Above: Storage Bins and Tubs for Organizing Spare and Salvaged Parts. I am finally getting the shop organized this year. And I have been getting rid of the last of my masonry stuff.
Above: A repair stand is an absolute must. As I work on steel bikes I have no problem mounting a bike on the stand in this manner. I do occasionally clamp onto the seat tube. This Feedback Bicycle Work Stand is my favorite. Some of you Rockers may recognize the name. Feedback manufactured stands for the music industry "hence the name". This one breaks down easily, which makes it nice for travel or just moving inside during the winter. If you are going to rebuild or restore bikes, you are really going have to get or make a repair stand for yourself.
Above: My parts cleaning pot. Total investment including brush about 20.00 . I have found that spraying, then brushing the parts and respraying really speeds up the process. And conserves the expensive parts cleaner as well. My parts cleaner of choice White Lightning "Clean Streak". You should wear gloves and safety glasses when working with any chemical parts cleaner. And a heavy duty shop apron is always a good idea as well. Some kind of parts de greasing system is also an absolute must. And I use this almost everyday when I am busy.
Above: Another option for parts cleaning is a can of carburetor cleaner with a basket.(see arrow) This is very strong stuff and should be used carefully following all directions and cautions carefully. And you probably don`t want to put any plastic parts in there. But check the directions carefully. But for really old and dirty bearing cartridges and races and cups this stuff works great. I don`t recommend this to anyone who is inexperienced. This carburetor cleaner "in my opinion" can be dangerous stuff. READ ALL CAUTIONS
Above: This Mother's Mag and Aluminum Polish is so important to what I do that I consider it one of my most important tools. I don`t let myself run out of this stuff ever! I have never heard from anyone who did not think this stuff was fantastic. I first heard about and started using Mothers back in my motorcycle days. For me, An absolute must have.
Above: By far the most important tool I have found yet, my P.C. I would be lost without it. What an amazing tool! Every time I would run across a problem the answer was always a few clicks away. The amount of information we have at our fingertips is mind-blowing.
Above: Coming Soon! Bottom bracket conversion, Unbelievably Simple! Until next time, Please RIDE SAFE and remember to Always RESCUE, RESTORE & RECYCLE!

P.S. I have since thought of other tools I should have included. But that could go on forever. So this post will have to do for now.


  1. Camera. (forgotten tool and my next high end tool purchase)

    As a fellow Tradesman who finds himself no longer as busy or in demand as once before, I am curious about which of your masonry tools you will keep as a symbol of the years of training and sweat and fellowship and the irreplaceable reward of standing back and saying, "I built that."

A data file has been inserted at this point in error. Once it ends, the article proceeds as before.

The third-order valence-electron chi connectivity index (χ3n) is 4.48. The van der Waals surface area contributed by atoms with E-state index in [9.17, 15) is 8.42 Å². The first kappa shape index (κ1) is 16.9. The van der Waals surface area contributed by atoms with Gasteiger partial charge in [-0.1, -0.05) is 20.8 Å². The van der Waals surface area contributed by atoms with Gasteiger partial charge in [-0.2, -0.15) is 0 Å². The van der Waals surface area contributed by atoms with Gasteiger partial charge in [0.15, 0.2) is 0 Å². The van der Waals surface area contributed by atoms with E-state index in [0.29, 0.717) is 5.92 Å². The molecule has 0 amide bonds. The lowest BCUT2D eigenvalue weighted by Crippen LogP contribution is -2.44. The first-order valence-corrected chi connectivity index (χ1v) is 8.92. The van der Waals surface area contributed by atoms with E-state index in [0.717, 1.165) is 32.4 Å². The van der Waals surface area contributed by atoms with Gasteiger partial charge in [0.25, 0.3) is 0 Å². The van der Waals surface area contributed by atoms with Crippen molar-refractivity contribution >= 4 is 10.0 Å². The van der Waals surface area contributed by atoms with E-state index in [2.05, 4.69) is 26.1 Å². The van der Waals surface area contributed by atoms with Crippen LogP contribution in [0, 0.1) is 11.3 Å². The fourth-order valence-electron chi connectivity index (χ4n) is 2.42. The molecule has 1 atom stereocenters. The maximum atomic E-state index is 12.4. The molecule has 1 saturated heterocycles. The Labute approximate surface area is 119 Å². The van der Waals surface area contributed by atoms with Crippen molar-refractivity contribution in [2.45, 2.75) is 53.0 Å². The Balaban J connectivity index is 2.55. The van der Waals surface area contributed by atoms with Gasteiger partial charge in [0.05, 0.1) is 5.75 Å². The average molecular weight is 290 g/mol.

Trowel? Level?

    As a Carpenter, the obvious choice for me would be the Hammer. But I'm lousy at driving nails. We quit doing it that way years ago. But a nail gun and compressor make sad symbols. As a secret sign of your own guild I have always used the level and square on my company tee shirts and stationary. I also have tried to live my life according to those precepts. Not always easy.

    Looking at your tools was a fun trip. I have many of the same but not that Park cable/housing cutter which I covet. I didn't see that "third hand tool" for brake adjustment and I am too lazy to go back and double check. What's your technique?

    My family name apparently originates with some obscure Abbey in Ye Olde but all I know is I was raised German and I act Irish.

    This Blog and what you are doing with bicycles is some good art. I am glad our mutual friend Ryan led me here. Thanks Hugh, and Thanks Roadie!


    1. Hey TJ
      I have a chisel that I purchased when I was an apprentice. It is the only tool left from my original set. So I will keep that for sure. I`ll have to go through my tool-bag and see what I might want to save. I have my grandfathers mason tools stashed around here somewhere. I used his trowel a few times. I thought it was cool that his trowel was the exact same size and shape (London heel) as the one I was using at the time.
      My technique for keeping cables tight is simple. I close the caliper then pull the cable snug. Then I clamp onto the cable with needle nose pliers right below the anchor point. If the cable slips I just roll the pliers a little. And tighten with the 10mm in my other hand. If that does not work, I usually just "swear a lot" and try again. LTMS
      You and Steve must be psychic! You both mentioned things that are on my wish list. One an Ultra Sonic Parts Cleaner. And the other a better Camera with more optic zoom. I have 12x I want about 30x